Deal close in Nazi `gold train' case
Holocaust survivors from Hungary are nearing a deal with U.S. government over compensation for valuables stolen by Nazis and turned over to the U.S. military but never returned to the owners.
NEW YORK - Holocaust survivors from Hungary are nearing a deal with the United States government in the "gold train" case, in which the survivors are suing for compensation from the U.S. for valuables that were stolen by the Nazis and turned over to the U.S. military but never returned to the owners.
Attorneys for the survivors, who filed a class-action lawsuit in May 2001, asked a federal judge in Miami, Florida, to postpone a hearing due to take place last Wednesday because they wanted to continue negotiations with the U.S. Justice Department.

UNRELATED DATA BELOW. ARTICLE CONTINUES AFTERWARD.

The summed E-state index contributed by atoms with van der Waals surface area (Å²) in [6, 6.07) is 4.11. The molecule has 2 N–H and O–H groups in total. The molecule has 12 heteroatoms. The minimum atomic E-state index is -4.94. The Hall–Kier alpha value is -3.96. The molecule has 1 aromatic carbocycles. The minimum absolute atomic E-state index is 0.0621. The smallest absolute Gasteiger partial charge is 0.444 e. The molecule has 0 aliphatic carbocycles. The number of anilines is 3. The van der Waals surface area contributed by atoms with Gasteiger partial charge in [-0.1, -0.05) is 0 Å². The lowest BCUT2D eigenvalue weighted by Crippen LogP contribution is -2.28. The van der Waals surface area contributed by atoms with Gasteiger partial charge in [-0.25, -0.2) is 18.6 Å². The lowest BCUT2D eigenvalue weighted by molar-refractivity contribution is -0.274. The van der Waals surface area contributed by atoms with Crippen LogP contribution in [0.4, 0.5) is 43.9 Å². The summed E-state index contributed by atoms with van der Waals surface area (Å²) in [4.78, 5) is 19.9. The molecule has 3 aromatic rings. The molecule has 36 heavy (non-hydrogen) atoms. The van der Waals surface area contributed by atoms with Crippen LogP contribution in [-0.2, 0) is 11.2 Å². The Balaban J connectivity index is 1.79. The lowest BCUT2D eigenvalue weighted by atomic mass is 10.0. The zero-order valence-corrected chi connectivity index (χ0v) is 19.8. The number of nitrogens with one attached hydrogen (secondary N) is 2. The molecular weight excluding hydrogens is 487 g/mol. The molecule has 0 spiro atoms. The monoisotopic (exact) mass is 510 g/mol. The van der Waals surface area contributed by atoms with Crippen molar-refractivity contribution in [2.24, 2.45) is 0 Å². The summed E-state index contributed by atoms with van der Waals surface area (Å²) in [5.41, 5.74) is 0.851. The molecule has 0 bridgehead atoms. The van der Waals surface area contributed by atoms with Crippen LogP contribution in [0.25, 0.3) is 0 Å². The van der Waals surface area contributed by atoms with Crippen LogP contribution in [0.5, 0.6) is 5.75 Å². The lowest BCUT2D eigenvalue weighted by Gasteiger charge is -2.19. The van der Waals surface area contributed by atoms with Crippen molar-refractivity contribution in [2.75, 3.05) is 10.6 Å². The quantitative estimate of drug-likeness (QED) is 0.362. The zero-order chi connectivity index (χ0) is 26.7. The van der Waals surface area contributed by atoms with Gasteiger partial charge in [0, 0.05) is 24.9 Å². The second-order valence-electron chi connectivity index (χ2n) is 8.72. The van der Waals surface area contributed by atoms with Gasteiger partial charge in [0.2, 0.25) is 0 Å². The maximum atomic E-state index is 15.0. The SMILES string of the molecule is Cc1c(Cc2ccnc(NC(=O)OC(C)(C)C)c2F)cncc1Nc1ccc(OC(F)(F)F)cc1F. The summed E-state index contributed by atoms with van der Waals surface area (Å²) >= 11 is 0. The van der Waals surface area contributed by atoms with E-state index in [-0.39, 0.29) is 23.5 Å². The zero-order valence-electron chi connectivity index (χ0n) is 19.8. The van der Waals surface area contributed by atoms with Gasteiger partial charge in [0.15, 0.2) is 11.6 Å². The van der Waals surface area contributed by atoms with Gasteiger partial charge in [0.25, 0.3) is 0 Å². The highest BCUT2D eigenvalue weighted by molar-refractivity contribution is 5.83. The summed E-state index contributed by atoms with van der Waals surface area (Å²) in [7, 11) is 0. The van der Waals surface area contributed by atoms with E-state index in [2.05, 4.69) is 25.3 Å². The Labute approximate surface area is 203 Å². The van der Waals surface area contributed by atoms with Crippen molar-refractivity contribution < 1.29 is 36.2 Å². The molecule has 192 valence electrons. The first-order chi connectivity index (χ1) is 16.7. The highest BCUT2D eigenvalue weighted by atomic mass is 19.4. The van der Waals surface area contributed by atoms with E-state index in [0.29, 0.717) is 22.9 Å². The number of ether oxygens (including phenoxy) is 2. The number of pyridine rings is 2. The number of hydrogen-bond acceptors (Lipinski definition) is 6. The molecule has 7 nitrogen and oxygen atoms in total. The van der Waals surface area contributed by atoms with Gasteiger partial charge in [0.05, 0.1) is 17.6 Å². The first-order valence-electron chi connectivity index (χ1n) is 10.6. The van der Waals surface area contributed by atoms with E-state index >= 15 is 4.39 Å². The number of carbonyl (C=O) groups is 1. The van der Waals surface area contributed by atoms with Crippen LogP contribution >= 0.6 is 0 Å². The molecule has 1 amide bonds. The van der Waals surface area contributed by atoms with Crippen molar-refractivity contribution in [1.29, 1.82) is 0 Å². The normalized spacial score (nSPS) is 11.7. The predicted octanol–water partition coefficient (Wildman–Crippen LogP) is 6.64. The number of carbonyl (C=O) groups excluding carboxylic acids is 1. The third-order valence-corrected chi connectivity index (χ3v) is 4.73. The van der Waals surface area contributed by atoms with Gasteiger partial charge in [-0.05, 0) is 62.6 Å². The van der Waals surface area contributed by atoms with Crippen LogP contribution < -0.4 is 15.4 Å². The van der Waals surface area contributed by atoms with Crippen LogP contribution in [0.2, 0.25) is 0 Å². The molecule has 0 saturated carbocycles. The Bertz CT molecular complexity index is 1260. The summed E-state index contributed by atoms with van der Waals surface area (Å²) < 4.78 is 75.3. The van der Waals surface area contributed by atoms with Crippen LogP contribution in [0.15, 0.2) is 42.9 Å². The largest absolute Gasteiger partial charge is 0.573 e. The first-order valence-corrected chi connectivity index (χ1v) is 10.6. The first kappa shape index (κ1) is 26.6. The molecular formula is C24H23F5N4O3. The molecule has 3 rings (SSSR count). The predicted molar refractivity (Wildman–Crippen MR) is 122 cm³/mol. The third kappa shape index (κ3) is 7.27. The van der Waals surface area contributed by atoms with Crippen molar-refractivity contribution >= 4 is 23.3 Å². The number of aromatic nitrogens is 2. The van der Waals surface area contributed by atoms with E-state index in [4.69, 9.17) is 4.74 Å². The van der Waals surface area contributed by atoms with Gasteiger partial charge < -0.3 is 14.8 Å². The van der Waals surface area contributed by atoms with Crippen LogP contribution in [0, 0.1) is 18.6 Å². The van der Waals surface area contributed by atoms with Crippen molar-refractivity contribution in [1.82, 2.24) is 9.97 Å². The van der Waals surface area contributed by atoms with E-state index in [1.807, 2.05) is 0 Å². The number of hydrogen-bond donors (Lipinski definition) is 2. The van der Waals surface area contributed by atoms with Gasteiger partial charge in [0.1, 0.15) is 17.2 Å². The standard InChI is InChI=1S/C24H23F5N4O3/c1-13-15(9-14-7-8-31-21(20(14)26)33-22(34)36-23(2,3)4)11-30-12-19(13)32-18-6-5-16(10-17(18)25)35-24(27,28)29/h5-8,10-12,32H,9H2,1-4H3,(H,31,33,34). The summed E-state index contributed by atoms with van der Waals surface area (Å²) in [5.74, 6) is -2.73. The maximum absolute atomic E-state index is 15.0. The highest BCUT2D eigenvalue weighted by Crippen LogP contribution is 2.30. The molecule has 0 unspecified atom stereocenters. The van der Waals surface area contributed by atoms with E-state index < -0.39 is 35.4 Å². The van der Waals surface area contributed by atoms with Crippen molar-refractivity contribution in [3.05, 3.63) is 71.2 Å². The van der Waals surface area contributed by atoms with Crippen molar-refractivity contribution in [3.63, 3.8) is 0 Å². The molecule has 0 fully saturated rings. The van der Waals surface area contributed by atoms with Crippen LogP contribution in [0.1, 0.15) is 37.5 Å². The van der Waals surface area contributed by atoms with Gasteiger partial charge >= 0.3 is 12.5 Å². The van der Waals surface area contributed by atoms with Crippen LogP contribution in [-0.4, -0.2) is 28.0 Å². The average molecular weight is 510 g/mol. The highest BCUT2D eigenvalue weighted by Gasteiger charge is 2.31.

The judge accepted the attorneys' request, in which they said they had been making "substantial progress toward a resolution." The new hearing is set for this coming Wednesday.
The gold train case relates to a train carrying artwork, jewelry, gold and other valuables that the pro-Nazi Hungarian government had plundered from Hungarian Jews in 1944.
At the end of World War II, U.S. military forces seized the train, which had been sent to Austria. The survivors' lawsuit contends that the property was never returned to its owners or heirs and was instead looted by U.S. military personnel.
Meanwhile, Jewish community leaders reacted with restraint to reports of progress.
World Jewish Congress President Edgar Bronfman is due to deliver a speech today in which he will say that the U.S. should decide now on some arrangement in the gold train case, because if it doesn't, it will have failed where other governments around the world have succeeded.
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